By Steve Knauth
Wooden-boat carpenter Jeff Hall opened the doors of his rustic, New-England-style shed in the southern Connecticut back country and rolled out … an all-fiberglass lobster boat.
Designed by Maine lobsteryacht legend Glen Holland, the 32-foot boat, named Fox, was put together over a three-year span, with Hall building a pilothouse, installing a cruising interior to accommodate his family of five, and powering it with a 315-hp Yanmar diesel.
“This is the family boat,” says Hall, 49, owner of Jeff Hall Marine Carpentry & Custom Woodworking, who opened his first boat shop in Mystic, Conn., about 20 years ago.
Traditionalists will have to forgive Hall for this apparent abandonment of his wooden boat roots.
“I’ve been working on other people’s wooden boats — and my own — for so long,” says Hall. “[My wife and I] felt like we needed something that would require the least possible maintenance. Something we can actually find the time to use.”
Hall finished up the interior, which he trimmed out in real wood. (Even the interior bulkheads are composite, he says. “But we [made] it look nice inside.”)
There are berths for four, in a unique V-berth arrangement, with an upper V-berth and what Hall calls a “reverse quarter berth” below. “It’s the only way I could see to get four berths in there,” he says. “I love the way it came out.”
Launched a year ago, the boat took shape in the Halls’ vintage barn, actually a new building erected in 2000 in the old farm country of North Stonington, about 15 minutes from Long Island Sound.
After his many years on the Mystic River, Hall enjoys his “inland” complex, which includes a 30-foot-by-43-foot main shed, a 16-foot-by-42-foot auxiliary shed and office space. The main shed has two floors, and Hall has already made good use of the upper story — building a 20-foot Albury brothers Bahamas runabout up there. “Launched it out the front using our chain hoist and I-beam,” he says, “Just like the old days.”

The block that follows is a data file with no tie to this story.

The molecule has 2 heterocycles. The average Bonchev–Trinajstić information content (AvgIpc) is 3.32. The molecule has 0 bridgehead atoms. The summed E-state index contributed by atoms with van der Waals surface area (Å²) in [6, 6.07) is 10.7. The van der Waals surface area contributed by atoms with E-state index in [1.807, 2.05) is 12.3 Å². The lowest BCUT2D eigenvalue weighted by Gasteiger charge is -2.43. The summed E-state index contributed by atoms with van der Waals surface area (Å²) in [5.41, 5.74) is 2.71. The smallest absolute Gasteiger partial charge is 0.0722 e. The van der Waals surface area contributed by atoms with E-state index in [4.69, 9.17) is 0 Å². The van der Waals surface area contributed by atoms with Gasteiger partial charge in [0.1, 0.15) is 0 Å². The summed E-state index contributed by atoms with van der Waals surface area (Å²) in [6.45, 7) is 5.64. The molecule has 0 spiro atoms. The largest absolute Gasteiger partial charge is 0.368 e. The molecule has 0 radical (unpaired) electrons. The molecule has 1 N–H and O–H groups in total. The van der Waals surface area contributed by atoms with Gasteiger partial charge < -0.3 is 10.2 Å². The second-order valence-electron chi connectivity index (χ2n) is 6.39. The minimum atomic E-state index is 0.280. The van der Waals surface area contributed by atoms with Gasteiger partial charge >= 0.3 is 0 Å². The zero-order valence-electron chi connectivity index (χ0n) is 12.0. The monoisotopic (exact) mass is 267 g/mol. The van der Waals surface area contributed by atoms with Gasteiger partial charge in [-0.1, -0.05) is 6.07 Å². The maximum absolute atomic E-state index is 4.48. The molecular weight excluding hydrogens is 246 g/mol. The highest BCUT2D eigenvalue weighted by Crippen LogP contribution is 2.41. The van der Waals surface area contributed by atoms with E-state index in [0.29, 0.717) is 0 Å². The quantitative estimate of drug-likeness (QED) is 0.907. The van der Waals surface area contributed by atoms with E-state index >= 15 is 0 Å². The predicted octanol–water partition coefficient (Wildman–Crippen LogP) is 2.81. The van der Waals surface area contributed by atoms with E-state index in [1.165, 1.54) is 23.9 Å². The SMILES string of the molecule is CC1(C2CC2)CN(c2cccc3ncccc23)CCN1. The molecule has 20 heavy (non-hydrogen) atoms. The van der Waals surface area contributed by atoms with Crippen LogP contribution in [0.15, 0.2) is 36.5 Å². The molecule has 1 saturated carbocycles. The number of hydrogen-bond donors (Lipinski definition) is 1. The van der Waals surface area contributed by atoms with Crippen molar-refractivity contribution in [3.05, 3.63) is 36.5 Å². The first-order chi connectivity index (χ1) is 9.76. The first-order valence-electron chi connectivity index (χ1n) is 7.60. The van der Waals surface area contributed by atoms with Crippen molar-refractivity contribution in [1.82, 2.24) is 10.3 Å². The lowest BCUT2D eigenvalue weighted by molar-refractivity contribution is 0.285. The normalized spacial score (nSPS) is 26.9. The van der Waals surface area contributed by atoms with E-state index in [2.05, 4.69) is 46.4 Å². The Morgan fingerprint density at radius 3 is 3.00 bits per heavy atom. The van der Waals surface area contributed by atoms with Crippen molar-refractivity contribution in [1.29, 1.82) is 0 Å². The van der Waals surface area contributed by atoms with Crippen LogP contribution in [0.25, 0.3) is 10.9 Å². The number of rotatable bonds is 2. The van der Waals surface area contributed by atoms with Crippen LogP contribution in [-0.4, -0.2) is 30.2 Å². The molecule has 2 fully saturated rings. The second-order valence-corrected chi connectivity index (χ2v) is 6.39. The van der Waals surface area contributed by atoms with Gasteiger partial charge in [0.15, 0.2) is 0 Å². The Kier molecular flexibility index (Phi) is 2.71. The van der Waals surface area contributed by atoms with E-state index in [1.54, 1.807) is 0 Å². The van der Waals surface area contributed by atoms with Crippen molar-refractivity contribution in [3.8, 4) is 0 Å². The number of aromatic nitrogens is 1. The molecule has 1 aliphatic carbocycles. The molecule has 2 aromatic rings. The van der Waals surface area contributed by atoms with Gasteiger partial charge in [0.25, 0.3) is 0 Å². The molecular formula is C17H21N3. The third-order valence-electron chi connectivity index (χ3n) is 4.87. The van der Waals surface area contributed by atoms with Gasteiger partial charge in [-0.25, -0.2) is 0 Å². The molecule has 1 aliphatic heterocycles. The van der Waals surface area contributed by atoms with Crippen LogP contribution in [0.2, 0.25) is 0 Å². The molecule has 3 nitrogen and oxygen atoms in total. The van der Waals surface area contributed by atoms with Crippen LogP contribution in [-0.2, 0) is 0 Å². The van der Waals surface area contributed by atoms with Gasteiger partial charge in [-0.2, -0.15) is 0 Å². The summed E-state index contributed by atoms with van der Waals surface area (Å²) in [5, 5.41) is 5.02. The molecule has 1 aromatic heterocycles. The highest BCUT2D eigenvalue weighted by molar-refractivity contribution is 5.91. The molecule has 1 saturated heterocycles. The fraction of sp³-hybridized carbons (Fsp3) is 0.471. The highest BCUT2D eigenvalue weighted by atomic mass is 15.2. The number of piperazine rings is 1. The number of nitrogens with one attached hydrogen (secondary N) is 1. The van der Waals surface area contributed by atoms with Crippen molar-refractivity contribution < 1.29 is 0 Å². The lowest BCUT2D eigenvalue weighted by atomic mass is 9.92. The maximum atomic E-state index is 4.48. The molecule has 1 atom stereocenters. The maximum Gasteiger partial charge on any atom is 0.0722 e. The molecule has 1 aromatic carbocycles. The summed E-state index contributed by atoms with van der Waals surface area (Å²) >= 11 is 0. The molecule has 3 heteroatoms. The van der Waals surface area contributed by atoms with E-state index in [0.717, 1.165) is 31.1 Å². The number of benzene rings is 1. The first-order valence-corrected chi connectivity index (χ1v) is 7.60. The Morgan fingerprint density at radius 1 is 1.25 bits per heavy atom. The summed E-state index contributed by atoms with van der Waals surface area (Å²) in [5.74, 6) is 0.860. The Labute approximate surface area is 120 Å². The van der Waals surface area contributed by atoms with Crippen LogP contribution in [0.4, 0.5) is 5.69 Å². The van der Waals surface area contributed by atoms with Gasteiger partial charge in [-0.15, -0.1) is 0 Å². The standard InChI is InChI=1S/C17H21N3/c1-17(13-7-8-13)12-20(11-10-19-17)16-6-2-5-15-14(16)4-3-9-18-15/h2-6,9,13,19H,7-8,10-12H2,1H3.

Finishing off Fox was a spare-time project, of course. In the meantime, Hall did his usual work of repair and maintenance of wooden boats. Projects included a full restoration of Mischief, a rare Newport 29 designed by Nathanael Herreshoff. “It was built in 1914, and it was one of three, in all,” says Hall. “Now, there are only two left, and this is one of them.”
As a mid-March snowstorm pushed spring back a little further, Hall was working on a 32-foot early-1970s Wasque. The project includes adding hydraulic steering, repowering from gas to a Yanmar diesel, a new cockpit sole, and refurbished interior and galley.
Hall also had a chance to work on a couple of his previous “family boats,” which have since sold; a Connecticut-built Art Finkeldey bass boat and Dolphin, a Newport 29 that was in Hall’s wife’s family for some 60 years. “But we’d work on boats all week, then work on these two all weekend,” he says. “It just got to be too much.”
Enter the Holland-designed boat. As fiberglass as Fox is, the Halls are more than happy with it. “Glen Holland designs a good-looking hull, and we built a nice-looking wheelhouse for her,” says Hall. “That’s something we really fussed over; you have to get the windows just right, and I think we did.”
Outfitted with its big diesel, Fox has the speed and range to cruise local waters and as far as Maine — when they can find the time.
At least he doesn’t have his own boat to get ready — this year, it’s done.